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How to Tame Your Preschooler's Temper

How to Tame Your Preschooler

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Updated on Aug 26, 2008

Let’s face it: preschoolers are a handful. They have difficulty sharing, they often refuse to eat or sleep, and have a particular liking for the word “no.” In these situations, children can show surprising outbursts of anger, leaving parents shocked and confused. How should you deal with these meltdowns?

In their book, I Brake for Meltdowns, Michelle Nicholasen and Barbara O’Neal say parents should not punish their children for outbursts. Anger is a normal emotion and a part of life. Self-control comes only after several years’ maturity, patient teaching, and role modeling. If, however, an outburst has a destructive effect, discipline should include the child helping to repair or somehow make amends for the material damage when he calms down.

Here are some other tips for dealing with tantrums from I Brake for Meltdowns:

After the destructive outburst, after your child has calmed a little, you might ask:

  • I wonder why you got really angry and decided to tear up your sister’s artwork?
    If there is a logical answer, get the children together, huddle them, and have them take turns speaking. If there is no logical response, then you can say:
  • I see. But you may only tear up your own artwork, not your sister’s.
  • If you are faced with a blank stare:
    Your sister is upset about what you just did, and I am, too. (Say it in a firm but not yelling voice.)
    I bet you wish that your sister didn’t feel bad. Or: I bet you are sorry you ripped that up.
    Let’s figure out a plan to make it better.

See if your child has an idea of his own. From drawing a picture to offering a treat, you’d be surprised at the creative ideas kids can come up with. Keep your tone and demeanor neutral and businesslike. You don’t want to make the consequence too exciting.

Sometimes children express their anger in a physical way, and sometimes that anger is directed towards us! We should not react against our child for lashing out at us, but it is absolutely necessary that we stop our child from physically hurting us or themselves. So, how do you respond physically to a wild child slapping and kicking you?

It’s a cultural taboo to use physical force or restraint on a child, so parents sometimes think they are doing something wrong. Physical force is only justified as a last resort for safety purposes or to achieve a critical goal. All parents use restraint sometimes, so we might as well learn how to do it safely.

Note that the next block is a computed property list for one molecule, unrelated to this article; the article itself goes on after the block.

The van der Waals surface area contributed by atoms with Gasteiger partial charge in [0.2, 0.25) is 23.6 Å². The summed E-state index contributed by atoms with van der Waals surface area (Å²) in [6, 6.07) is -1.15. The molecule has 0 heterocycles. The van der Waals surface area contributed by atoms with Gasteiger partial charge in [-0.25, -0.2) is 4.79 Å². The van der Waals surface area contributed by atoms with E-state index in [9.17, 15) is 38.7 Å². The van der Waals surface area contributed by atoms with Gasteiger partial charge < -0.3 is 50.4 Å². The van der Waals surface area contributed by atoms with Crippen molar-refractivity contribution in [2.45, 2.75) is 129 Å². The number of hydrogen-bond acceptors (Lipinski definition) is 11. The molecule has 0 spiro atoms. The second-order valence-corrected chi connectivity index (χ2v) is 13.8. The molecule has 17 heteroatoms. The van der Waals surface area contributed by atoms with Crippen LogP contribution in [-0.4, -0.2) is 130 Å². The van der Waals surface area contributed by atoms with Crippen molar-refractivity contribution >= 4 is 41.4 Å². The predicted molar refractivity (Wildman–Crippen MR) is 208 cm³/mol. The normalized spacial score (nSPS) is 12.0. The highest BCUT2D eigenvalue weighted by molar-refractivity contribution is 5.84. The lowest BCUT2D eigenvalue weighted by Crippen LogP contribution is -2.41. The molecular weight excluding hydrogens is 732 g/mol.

Here are three safe alternatives to spanking that can help restrain your child:

  1. When getting into the car: Take a minute to catch your breath and remember that every kid resists sometimes. Instead of the white-knuckle grip, use your forearm to secure your child’s torso against the back of the seat and slide your child’s arms through the straps. Remember to duck flailing limbs. Once the car gets moving, calm usually settles in.
  2. When getting off a subway or bus: How many times have you seen a parent lifting a child into the air by the wrist? Because the practice is ubiquitous, you might be inclined to think it’s okay. However, it is not safe and can dislocate the elbow or shoulder. When exiting a subway or bus, life the child with both hands by the midsection and carry them off. It may seem like a burden, and you may have to shuffle bags around, but it is the safest way to exit.
  3. When stopping a rampage or destructive fit of anger: We’re not talking about the run-of-the-mill temper tantrum, but when your child is out of control and destructive to the point where he/she can hurt themselves or others. The answer: create a “containment circle.” Sitting cross-legged on the floor with your child squirming in your lap, hold your arms a distance away from them to create a circle. Deflect limbs and keep your head up so you don’t get thunked in the jaw by your child’s head. As soon as their body relaxes, you can let go. Remember you are not doing this in order to punish them. You are doing this because you care about trying to help them control their destructive impulses.

Keep in mind that the best of kids have their share of meltdowns—it’s part of growing up!

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